Apple has blamed "external physical damage" for causing a handful of iPhones to explode or catch fire in China and insisted that its handsets posed no safety problem.
Fresh on the heels of Samsung's worldwide Galaxy Note 7 safety fiasco, a Shanghai consumer watchdog said last Friday it had received eight recent reports of iPhones that spontaneously combusted while being used or charged.
In a statement to AFP late Tuesday, the US tech giant said it had retrieved units for analysis and conducted thorough tests on phones which had experienced "thermal events", but brushed off safety concerns.
"The units we’ve analysed so far have clearly shown that external physical damage happened to them which led to the thermal event," the statement said.
"We treat safety as a top priority and have found no cause for concern with these products."
The company also denied being slow to respond, after the state-run Shanghai Consumer Council had urged it to address consumer complaints.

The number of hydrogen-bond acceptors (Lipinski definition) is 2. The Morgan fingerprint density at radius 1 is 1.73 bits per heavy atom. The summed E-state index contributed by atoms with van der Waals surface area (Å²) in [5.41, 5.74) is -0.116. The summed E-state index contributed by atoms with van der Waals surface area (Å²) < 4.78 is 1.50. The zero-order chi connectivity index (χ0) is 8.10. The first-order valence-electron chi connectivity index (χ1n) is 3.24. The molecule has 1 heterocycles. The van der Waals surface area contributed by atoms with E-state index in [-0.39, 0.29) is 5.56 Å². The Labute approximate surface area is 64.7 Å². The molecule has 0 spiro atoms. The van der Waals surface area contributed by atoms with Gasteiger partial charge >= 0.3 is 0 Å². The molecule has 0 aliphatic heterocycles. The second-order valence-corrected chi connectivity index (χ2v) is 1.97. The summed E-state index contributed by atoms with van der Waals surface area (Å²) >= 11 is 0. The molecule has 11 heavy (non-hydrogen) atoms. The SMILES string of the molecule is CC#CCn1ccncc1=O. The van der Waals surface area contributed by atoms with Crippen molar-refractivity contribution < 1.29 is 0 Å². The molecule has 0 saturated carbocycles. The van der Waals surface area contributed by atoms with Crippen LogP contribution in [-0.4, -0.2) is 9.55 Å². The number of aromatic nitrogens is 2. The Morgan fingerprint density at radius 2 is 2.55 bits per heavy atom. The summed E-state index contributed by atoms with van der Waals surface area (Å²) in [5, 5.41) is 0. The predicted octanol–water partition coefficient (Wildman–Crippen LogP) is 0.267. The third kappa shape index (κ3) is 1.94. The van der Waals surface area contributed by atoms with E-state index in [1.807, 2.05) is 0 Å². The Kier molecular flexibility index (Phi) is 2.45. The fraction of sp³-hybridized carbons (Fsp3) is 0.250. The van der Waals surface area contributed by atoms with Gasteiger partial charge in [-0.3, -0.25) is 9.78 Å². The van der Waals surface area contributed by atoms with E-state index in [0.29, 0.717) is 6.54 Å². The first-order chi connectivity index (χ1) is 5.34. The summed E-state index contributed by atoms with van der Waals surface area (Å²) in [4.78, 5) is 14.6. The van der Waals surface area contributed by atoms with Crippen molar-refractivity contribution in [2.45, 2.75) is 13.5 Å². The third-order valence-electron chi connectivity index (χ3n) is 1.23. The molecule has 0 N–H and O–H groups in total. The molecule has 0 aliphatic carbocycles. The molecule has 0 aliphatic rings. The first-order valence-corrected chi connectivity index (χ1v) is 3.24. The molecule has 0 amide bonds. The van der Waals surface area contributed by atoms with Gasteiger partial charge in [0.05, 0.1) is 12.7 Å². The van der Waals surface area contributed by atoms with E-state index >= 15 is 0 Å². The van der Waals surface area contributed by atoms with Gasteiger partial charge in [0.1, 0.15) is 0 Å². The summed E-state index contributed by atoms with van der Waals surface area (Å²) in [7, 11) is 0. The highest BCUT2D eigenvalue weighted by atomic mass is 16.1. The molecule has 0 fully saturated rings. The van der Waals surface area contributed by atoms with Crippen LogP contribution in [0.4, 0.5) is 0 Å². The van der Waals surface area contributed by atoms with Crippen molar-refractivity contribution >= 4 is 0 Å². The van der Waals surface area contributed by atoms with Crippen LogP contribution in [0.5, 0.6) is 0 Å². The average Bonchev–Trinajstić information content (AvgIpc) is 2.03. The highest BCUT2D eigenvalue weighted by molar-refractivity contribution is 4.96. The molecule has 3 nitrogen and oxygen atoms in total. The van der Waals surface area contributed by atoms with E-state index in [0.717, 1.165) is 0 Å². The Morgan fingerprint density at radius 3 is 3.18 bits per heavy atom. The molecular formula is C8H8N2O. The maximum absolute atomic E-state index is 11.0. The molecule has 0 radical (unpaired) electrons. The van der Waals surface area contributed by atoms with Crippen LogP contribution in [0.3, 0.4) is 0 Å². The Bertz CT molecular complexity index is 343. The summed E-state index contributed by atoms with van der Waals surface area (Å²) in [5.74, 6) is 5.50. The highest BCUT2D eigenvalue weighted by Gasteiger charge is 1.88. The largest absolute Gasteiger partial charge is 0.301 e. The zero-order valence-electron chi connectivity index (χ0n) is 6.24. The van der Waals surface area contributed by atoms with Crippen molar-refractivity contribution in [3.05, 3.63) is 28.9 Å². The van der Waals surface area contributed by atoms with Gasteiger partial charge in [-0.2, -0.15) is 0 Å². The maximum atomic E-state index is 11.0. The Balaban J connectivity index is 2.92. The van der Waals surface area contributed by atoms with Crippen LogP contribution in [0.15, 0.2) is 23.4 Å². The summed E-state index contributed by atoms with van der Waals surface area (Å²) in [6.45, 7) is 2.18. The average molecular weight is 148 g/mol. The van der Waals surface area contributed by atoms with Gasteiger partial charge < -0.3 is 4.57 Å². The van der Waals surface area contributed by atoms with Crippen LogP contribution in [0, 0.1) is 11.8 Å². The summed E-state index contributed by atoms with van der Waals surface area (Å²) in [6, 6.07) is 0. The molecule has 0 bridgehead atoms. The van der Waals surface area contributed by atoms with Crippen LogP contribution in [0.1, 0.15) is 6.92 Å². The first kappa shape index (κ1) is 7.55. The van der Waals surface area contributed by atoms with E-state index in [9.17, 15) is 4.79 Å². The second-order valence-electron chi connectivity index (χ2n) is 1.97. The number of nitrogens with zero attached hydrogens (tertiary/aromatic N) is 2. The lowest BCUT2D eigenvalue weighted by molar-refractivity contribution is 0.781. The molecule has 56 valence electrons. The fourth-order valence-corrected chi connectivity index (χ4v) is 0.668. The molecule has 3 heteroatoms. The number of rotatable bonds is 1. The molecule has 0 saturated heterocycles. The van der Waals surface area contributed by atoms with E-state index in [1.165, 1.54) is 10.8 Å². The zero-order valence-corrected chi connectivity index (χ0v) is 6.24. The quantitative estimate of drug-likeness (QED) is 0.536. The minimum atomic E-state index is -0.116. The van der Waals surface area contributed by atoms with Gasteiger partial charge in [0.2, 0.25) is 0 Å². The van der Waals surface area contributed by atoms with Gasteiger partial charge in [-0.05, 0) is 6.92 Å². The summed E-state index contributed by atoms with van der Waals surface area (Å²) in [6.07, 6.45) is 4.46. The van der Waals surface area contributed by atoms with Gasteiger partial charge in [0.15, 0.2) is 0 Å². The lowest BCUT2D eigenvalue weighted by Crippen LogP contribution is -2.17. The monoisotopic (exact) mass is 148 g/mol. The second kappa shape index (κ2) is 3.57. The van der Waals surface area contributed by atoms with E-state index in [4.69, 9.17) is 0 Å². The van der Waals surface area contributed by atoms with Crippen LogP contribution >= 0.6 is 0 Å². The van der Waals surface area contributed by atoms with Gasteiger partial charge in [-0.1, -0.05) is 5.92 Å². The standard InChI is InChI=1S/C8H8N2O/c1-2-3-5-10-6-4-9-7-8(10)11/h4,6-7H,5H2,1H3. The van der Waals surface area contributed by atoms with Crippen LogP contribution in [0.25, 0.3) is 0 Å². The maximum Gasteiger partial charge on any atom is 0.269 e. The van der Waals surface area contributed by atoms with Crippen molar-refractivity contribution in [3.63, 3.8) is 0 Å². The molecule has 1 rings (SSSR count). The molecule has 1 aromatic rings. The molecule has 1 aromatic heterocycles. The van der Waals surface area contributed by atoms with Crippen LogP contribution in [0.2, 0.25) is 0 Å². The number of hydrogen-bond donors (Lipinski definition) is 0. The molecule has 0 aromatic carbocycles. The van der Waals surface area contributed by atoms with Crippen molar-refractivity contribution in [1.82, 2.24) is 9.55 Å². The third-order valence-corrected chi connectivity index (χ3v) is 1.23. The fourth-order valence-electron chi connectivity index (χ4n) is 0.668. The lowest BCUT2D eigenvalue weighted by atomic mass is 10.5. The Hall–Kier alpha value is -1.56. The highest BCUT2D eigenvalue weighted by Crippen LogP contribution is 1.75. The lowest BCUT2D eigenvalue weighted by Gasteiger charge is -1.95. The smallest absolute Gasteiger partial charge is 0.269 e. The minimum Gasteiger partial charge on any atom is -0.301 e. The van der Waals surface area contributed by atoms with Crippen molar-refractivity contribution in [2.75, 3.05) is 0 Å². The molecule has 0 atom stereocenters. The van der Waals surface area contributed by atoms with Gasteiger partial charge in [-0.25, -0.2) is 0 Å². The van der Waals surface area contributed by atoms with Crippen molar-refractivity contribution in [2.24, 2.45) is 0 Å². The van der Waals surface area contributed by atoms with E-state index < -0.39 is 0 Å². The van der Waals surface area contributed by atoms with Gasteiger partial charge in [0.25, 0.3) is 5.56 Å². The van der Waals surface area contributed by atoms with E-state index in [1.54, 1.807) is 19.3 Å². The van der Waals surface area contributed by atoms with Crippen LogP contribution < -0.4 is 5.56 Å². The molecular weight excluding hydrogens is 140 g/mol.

The watchdog's report quoted one woman as saying her iPhone 6s Plus exploded in August, shattering the screen and leaving the battery and back of the phone blackened.
The council said it had received a sixfold surge in total complaints against Apple in the past two months, including sudden shutdowns of the iPhone 6 and 6s even though batteries still had enough power.
The council did not say where the complaining iPhone users were located.
Apple last month offered to change iPhone 6s batteries for Chinese users who complained of the sudden shutdowns, but said the problem did not constitute a safety issue.
Samsung suffered a severe blow over its Galaxy Note 7's woes, recalling some 2.5 million units after reports of the product catching fire.